North Dakotan Lute Olsen Earns Place in Naismith Hall of Fame

01 November 2007: University of Arizona coach Lute Olson poses for a portrait in regular clothes during the PAC-10 college basketball Media day at the Sheraton Hotel in Los Angeles California. (Photo by Dustin Snipes/Icon Sportswire via Getty Images) (Photo by Dustin Snipes/Icon Sportswire via Getty Images)

TUCSON, Ariz. — The list of honors and other accolades garnered by Lute Olson during his illustrious coaching career could nearly rival the number of miles he logged on the road going from coaching stops in Minnesota, Colorado, California and Iowa, before ending his brilliant career in Tucson, Arizona.

And, with the successes along the way, there is little doubt as to why the North Dakota native was enshrined into the Naismith Hall of Fame in 2002.

“That was the biggie,” said Olson during a 2010 interview of the induction that took place alongside Earvin “Magic” Johnson, coach Larry Brown and the famed Harlem Globetrotters organization.

Olson recalls the road that led him from Mayville, N.D. to Grand Forks. And, eventually to the hall of fame in Springfield, Mass., just a short jump shot from the gymnasium where Dr. James Naismith hung his first peach basket in 1891 and started the game of basketball on its road to world-wide popularity. Olson spoke with great fondness to one game in March of 1952 while a senior at Grand Forks Central High School.

“We were playing (Minot) St. Leo’s in the first game of the tournament and they had a pretty good player by the name of Dale Brown,” Olson said. “We got the better of them that day and we were able to go on to win the championship.”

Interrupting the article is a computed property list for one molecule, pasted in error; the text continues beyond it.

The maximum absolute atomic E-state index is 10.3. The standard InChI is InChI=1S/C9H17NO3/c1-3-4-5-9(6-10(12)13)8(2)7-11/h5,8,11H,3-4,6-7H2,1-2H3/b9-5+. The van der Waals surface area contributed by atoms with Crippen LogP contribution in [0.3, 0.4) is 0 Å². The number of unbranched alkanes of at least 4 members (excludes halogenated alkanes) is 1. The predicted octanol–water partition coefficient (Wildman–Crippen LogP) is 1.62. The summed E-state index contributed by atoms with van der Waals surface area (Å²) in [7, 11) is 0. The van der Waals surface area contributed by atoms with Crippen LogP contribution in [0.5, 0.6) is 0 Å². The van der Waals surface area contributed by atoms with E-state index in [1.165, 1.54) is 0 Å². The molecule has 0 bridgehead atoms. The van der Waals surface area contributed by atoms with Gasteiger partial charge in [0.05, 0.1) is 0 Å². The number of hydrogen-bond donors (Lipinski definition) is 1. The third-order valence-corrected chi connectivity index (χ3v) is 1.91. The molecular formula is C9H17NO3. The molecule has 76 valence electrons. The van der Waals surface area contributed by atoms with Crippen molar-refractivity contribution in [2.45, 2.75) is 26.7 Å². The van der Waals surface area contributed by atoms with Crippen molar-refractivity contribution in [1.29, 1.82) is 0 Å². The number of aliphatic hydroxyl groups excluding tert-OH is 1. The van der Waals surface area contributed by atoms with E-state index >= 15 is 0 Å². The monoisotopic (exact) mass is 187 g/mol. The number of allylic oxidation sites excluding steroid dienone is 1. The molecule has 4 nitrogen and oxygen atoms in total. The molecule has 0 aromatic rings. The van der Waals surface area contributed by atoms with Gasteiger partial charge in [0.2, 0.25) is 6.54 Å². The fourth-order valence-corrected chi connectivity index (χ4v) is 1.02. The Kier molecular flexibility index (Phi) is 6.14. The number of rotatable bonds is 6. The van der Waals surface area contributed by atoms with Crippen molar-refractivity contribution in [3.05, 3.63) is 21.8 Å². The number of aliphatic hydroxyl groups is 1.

The Redskins, as Grand Forks Central was called in those days, won the opener 54-44 and upset pre-tournament favorite Bismarck 48-45 in the semifinal round before knocking off Williston 43-38 in the title game.

Olson and Brown would later be reunited in a sense as the two North Dakota natives went on to become two of the most successful coaches in the history of college basketball. Brown guided Louisiana State for 25 years and led his Tigers to the Final Four on two occasions. Olson and Brown, along with Harvey, N.D. native Jud Heathcote, all had their teams in the final Associated Press poll in 1979. Heathcote’s Michigan State team, which went on to win the NCAA title in the most-watched game in history, was ranked No. 3 in that poll, while Brown’s LSU team was No. 9 and Olson’s Iowa squad came in at No. 20.

“That’s pretty remarkable,” Olson said. “To think that a state like North Dakota could be represented like that is pretty amazing.”

Olson grew up in the tiny community of Mayville and played basketball for legendary coach Harold Poier, who also served as principal at the school in addition to coaching football, basketball, baseball and track. Olson was alongside Poier during each sport and proved his versatility.

After Olson’s sister graduated from nursing school in Minneapolis and accepted a job in Grand Forks during his junior year at Mayville, Olson’s mother also moved to Grand Forks and allowed the younger Olson to remain in Mayville to finish the year.

“The plan was for mom to allow me to stay and finish out the season with the people I had grown up with,” Olson said. “I wanted to stay another year and graduate, but mom wouldn’t hear of that.”